I attended a women’s conference last year and met a pleasant career coach who helps her clients determine their ideal jobs. She also works with résumés, interview preparations, etc. We exchanged business cards, and she added me to her newsletter mailing list.
She is likely very good at helping people identify career paths that are a good personality fit, which is the crux of her services. However, I have yet to recommend her to a potential client. Why? Because I see at least one glaring grammatical error in each of her newsletters or Facebook posts, and the fact that she makes basic errors in her own materials makes me wonder what damage she might do to with a client’s résumé or cover letter.
Here are two examples of errors I’ve seen her make:
1) Headline of her newsletter:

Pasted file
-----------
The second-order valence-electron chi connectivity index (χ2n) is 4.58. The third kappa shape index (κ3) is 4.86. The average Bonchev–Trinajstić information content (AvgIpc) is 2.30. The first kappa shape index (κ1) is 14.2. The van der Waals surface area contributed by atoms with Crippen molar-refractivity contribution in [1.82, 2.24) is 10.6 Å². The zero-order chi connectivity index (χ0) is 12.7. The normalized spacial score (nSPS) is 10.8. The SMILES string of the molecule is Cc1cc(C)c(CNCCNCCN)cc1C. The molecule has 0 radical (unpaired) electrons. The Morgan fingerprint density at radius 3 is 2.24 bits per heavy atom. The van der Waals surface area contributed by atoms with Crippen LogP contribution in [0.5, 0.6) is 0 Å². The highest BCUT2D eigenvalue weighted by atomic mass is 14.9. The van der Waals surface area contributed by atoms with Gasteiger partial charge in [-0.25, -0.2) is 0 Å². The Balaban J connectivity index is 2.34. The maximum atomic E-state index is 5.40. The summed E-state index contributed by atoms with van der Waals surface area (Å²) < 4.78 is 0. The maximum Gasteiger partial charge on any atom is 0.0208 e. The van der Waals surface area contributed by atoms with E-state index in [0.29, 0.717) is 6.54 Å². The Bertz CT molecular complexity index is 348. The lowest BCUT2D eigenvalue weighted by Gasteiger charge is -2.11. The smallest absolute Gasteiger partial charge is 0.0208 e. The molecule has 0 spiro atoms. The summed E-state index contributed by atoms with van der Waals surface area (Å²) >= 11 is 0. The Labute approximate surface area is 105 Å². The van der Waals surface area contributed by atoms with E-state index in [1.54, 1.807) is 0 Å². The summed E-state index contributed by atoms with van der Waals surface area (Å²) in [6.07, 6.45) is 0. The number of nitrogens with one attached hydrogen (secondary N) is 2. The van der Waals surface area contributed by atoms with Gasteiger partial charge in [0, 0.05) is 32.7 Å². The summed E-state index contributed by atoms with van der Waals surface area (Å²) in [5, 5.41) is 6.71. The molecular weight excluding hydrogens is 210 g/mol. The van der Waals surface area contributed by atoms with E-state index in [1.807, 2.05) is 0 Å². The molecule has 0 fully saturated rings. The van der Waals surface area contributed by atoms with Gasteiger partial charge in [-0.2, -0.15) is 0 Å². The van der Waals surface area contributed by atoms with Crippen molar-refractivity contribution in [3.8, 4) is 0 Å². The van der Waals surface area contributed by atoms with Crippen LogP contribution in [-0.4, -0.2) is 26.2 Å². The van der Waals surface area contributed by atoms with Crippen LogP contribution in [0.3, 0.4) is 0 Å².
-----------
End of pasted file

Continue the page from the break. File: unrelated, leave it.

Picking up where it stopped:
- What it said: Its a new year! What are your professional resolutions?
- What it should have said: It’s a new year! What are your professional resolutions?
2) Facebook post:
- What it said: Here are three book’s every female entrepreneur should read
- What it should have said: Here are three books every female entrepreneur should read
I’m sure this woman is very intelligent, and while I probably know a few people who could benefit from her services, I just can’t bring myself to “share” posts or forward newsletters with errors like these. Think about this example when you set out to market your book. Your bio, your book description, your email pitches, everything you do to promote your work should be free of errors. Grammar does matter, and people do notice – especially if you’re putting yourself out there as a professional writer.
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